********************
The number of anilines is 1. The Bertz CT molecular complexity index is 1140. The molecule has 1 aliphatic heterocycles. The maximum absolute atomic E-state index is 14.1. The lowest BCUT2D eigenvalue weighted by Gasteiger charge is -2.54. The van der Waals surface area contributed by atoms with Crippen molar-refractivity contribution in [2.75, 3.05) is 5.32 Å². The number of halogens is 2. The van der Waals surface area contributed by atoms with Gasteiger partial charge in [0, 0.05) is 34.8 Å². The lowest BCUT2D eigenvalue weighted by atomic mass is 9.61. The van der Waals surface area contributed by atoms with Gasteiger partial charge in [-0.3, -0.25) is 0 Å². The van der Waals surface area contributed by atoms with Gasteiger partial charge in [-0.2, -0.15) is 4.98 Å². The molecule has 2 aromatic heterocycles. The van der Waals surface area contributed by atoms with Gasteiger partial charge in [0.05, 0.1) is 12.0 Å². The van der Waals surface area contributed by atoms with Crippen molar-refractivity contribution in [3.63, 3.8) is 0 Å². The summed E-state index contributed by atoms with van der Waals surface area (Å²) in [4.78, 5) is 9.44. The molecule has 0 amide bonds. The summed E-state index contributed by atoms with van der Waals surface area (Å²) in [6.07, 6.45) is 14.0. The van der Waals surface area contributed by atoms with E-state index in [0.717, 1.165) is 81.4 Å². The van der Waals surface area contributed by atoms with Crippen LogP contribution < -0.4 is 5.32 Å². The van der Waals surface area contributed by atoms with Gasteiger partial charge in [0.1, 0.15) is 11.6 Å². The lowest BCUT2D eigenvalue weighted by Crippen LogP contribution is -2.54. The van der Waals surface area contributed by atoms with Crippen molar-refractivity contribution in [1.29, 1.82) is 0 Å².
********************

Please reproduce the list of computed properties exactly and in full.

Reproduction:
The number of anilines is 1. The Bertz CT molecular complexity index is 1140. The molecule has 1 aliphatic heterocycles. The maximum absolute atomic E-state index is 14.1. The lowest BCUT2D eigenvalue weighted by Gasteiger charge is -2.54. The van der Waals surface area contributed by atoms with Crippen molar-refractivity contribution in [2.75, 3.05) is 5.32 Å². The number of halogens is 2. The van der Waals surface area contributed by atoms with Gasteiger partial charge in [0, 0.05) is 34.8 Å². The lowest BCUT2D eigenvalue weighted by atomic mass is 9.61. The van der Waals surface area contributed by atoms with Gasteiger partial charge in [-0.3, -0.25) is 0 Å². The van der Waals surface area contributed by atoms with Gasteiger partial charge in [-0.2, -0.15) is 4.98 Å². The molecule has 2 aromatic heterocycles. The van der Waals surface area contributed by atoms with Gasteiger partial charge in [0.05, 0.1) is 12.0 Å². The van der Waals surface area contributed by atoms with Crippen molar-refractivity contribution in [3.63, 3.8) is 0 Å². The summed E-state index contributed by atoms with van der Waals surface area (Å²) in [4.78, 5) is 9.44. The molecule has 0 amide bonds. The summed E-state index contributed by atoms with van der Waals surface area (Å²) in [6.07, 6.45) is 14.0. The van der Waals surface area contributed by atoms with E-state index in [0.717, 1.165) is 81.4 Å². The van der Waals surface area contributed by atoms with Crippen LogP contribution < -0.4 is 5.32 Å². The van der Waals surface area contributed by atoms with Gasteiger partial charge in [0.1, 0.15) is 11.6 Å². The lowest BCUT2D eigenvalue weighted by Crippen LogP contribution is -2.54. The van der Waals surface area contributed by atoms with Crippen molar-refractivity contribution in [1.29, 1.82) is 0 Å².